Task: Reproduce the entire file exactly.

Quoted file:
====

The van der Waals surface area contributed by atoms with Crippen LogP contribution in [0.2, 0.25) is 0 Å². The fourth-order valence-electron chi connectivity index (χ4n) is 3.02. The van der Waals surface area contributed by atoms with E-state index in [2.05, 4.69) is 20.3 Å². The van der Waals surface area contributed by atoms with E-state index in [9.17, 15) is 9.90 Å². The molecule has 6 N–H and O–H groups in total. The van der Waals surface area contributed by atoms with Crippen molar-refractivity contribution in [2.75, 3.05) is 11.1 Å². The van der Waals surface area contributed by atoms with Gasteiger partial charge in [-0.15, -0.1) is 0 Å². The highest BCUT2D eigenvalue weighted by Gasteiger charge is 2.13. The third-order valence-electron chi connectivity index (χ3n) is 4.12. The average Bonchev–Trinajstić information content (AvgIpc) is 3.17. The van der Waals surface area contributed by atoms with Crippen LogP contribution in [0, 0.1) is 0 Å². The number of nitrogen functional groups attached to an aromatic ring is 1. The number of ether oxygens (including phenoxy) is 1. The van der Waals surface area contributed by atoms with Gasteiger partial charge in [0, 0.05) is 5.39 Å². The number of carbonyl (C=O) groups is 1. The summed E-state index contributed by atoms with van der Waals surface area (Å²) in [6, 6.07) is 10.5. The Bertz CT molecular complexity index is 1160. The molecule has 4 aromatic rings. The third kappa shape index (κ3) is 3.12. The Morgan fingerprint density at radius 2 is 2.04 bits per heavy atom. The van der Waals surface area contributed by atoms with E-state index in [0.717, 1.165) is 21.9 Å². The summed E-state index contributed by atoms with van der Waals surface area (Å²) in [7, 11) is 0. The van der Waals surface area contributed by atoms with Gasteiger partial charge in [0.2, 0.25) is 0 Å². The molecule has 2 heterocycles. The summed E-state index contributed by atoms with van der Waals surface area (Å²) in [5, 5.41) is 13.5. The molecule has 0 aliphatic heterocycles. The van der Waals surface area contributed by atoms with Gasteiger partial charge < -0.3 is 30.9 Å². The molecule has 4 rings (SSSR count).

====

The van der Waals surface area contributed by atoms with Crippen LogP contribution in [0.2, 0.25) is 0 Å². The fourth-order valence-electron chi connectivity index (χ4n) is 3.02. The van der Waals surface area contributed by atoms with E-state index in [2.05, 4.69) is 20.3 Å². The van der Waals surface area contributed by atoms with E-state index in [9.17, 15) is 9.90 Å². The molecule has 6 N–H and O–H groups in total. The van der Waals surface area contributed by atoms with Crippen molar-refractivity contribution in [2.75, 3.05) is 11.1 Å². The van der Waals surface area contributed by atoms with Gasteiger partial charge in [-0.15, -0.1) is 0 Å². The highest BCUT2D eigenvalue weighted by Gasteiger charge is 2.13. The third-order valence-electron chi connectivity index (χ3n) is 4.12. The average Bonchev–Trinajstić information content (AvgIpc) is 3.17. The van der Waals surface area contributed by atoms with Crippen LogP contribution in [0, 0.1) is 0 Å². The number of nitrogen functional groups attached to an aromatic ring is 1. The number of ether oxygens (including phenoxy) is 1. The van der Waals surface area contributed by atoms with Gasteiger partial charge in [0, 0.05) is 5.39 Å². The number of carbonyl (C=O) groups is 1. The summed E-state index contributed by atoms with van der Waals surface area (Å²) in [6, 6.07) is 10.5. The Bertz CT molecular complexity index is 1160. The molecule has 4 aromatic rings. The third kappa shape index (κ3) is 3.12. The Morgan fingerprint density at radius 2 is 2.04 bits per heavy atom. The van der Waals surface area contributed by atoms with E-state index in [0.717, 1.165) is 21.9 Å². The summed E-state index contributed by atoms with van der Waals surface area (Å²) in [7, 11) is 0. The van der Waals surface area contributed by atoms with Gasteiger partial charge in [0.2, 0.25) is 0 Å². The molecule has 2 heterocycles. The summed E-state index contributed by atoms with van der Waals surface area (Å²) in [5, 5.41) is 13.5. The molecule has 0 aliphatic heterocycles. The van der Waals surface area contributed by atoms with Gasteiger partial charge < -0.3 is 30.9 Å². The molecule has 4 rings (SSSR count).